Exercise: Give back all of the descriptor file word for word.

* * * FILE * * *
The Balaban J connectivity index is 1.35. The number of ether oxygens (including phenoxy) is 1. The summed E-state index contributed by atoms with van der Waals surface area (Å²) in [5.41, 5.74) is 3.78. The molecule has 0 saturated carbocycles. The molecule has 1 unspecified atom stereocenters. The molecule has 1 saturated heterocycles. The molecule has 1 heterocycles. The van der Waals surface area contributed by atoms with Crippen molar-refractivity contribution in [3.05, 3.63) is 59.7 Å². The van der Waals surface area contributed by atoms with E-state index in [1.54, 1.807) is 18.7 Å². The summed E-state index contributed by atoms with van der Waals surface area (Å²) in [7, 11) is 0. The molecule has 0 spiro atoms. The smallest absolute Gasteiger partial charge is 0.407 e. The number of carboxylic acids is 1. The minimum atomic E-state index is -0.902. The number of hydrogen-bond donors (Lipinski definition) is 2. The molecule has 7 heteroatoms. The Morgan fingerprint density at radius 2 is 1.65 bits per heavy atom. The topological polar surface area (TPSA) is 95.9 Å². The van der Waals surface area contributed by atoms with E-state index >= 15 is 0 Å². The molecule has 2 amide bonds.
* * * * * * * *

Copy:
The Balaban J connectivity index is 1.35. The number of ether oxygens (including phenoxy) is 1. The summed E-state index contributed by atoms with van der Waals surface area (Å²) in [5.41, 5.74) is 3.78. The molecule has 0 saturated carbocycles. The molecule has 1 unspecified atom stereocenters. The molecule has 1 saturated heterocycles. The molecule has 1 heterocycles. The van der Waals surface area contributed by atoms with Crippen molar-refractivity contribution in [3.05, 3.63) is 59.7 Å². The van der Waals surface area contributed by atoms with E-state index in [1.54, 1.807) is 18.7 Å². The summed E-state index contributed by atoms with van der Waals surface area (Å²) in [7, 11) is 0. The molecule has 0 spiro atoms. The smallest absolute Gasteiger partial charge is 0.407 e. The number of carboxylic acids is 1. The minimum atomic E-state index is -0.902. The number of hydrogen-bond donors (Lipinski definition) is 2. The molecule has 7 heteroatoms. The Morgan fingerprint density at radius 2 is 1.65 bits per heavy atom. The topological polar surface area (TPSA) is 95.9 Å². The van der Waals surface area contributed by atoms with E-state index >= 15 is 0 Å². The molecule has 2 amide bonds.